What the f*ck!

I’ll admit it, I curse – especially when things don’t go my way.  Failure and disappointment are common in the shop and in the world of creativity.  Not only is it tough when I am doing something for the first time, because often I’m learning by trail and error, but it’s also tough as an artist to predict whether or not your client or the public in general will like your creation.  I’ve had a couple of notable fails in the last few weeks, and today’s post is about one of them and how I choose to look at failure.

I’ve been working on a sculpture of a bike for three or four weeks now and you’ve seen some of the pics if you follow my social media.  It started out like a house on fire, the sketch and initial design came quick and my client loved it.  The programing progressed nicely, and I was cutting steel within a week.  I had a layered design planned, where the wheels would be the base and then the tires on top of them, the frame next and then the seat, pedal, and handlebar protrude out even further.  My plan was to cut everything from 16-gauge sheet metal and layer away.

The cutting went flawlessly. Everything was working great until I welded the tires to the wheels.   The parts looked great as I laid it all out, clamped it down, and welded it up.  Well, what started as some nice, flat, awesome looking wheels ended up warped and bent from the heat of welding.  What a mess!  I thought I would be able to bend them a little here or there and get them flat, but the more I bent, the worse they became.  I could get one side down flat, and then the other would pop up!  You can bet there was some cursing going on!

I knew I was going to have to remake them and, not only that, I would have to use heavier steel to avoid the warp.  I cost myself time and the expense for the additional material, a big bummer!  I was upset, but I also learned.  Next time, I’ll think more about the heat and how I’ll weld a part before deciding on the material.  I had the option for other materials and other welding methods before I started but warping to that degree was not on my radar.  My failure on this part will eliminate future mistakes and, in the end, the heavier wheels worked perfectly and created a better visual result, as well.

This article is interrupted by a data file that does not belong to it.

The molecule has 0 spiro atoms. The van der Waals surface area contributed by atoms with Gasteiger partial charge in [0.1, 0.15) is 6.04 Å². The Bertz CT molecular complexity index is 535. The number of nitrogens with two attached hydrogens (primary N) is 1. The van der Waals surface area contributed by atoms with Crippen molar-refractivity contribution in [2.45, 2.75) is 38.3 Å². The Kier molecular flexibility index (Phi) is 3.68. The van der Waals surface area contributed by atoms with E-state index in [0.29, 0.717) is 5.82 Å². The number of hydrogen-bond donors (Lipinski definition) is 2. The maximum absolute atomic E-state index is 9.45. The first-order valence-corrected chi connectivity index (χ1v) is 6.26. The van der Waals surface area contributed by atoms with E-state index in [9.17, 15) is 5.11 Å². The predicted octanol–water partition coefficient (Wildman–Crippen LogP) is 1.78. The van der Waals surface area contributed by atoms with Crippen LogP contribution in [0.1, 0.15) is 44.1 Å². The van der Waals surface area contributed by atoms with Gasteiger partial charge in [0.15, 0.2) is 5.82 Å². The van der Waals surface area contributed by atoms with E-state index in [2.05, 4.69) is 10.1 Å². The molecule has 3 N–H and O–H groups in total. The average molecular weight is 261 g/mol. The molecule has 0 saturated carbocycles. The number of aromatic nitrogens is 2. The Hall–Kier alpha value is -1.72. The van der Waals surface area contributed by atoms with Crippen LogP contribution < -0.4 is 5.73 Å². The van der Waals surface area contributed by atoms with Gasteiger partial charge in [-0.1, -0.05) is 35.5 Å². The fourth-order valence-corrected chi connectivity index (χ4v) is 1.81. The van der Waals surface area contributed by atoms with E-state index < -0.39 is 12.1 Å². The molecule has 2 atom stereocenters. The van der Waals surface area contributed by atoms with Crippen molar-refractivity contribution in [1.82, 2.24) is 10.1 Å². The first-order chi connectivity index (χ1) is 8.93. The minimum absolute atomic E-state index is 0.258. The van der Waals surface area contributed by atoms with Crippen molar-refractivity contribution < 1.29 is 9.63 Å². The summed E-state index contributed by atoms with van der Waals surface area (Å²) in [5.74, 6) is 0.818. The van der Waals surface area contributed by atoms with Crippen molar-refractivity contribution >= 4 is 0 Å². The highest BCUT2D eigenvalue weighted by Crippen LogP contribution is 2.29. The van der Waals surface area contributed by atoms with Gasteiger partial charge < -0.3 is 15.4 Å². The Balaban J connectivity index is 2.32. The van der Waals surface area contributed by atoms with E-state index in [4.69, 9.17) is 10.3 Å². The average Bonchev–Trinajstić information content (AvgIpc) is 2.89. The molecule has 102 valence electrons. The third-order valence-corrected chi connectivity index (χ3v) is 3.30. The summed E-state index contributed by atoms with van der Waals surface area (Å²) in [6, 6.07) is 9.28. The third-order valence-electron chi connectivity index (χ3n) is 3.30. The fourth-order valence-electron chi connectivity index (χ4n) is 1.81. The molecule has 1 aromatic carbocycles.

Failure is a fact of life and it must occur occasionally in order to learn and progress.  Fear of failure is a road-block to growth and success, so I don’t let it or the unknown stop me, even though sometimes it might slow me down (which is good also, because it allows time to think things through before making a blind leap).  Imagine what the world would be like if all the great explorers and inventors would have given up after one set-back.  Failure gives us information, as long as the reason for the fail is analyzed and thought through, and in turn, a better solution proposed and attempted.  It’s been said that Edison had thousands of duds before he had a working light bulb.   He didn’t call them failures, he called them, “steps” and, “proof of things that don’t work!”  I’ll keep creating and failing, and cursing, too, as required.  I always think of Edison and his bulb when things get tough, and I hope you do now, also.  

P.S. – Finished bike sculpture pics coming soon! (sneak peak below)

Published by Lorenzen Customs

Designing and fabricating amazing custom furniture and art. Artist, welder, fabricator, husband, dad, and teacher.

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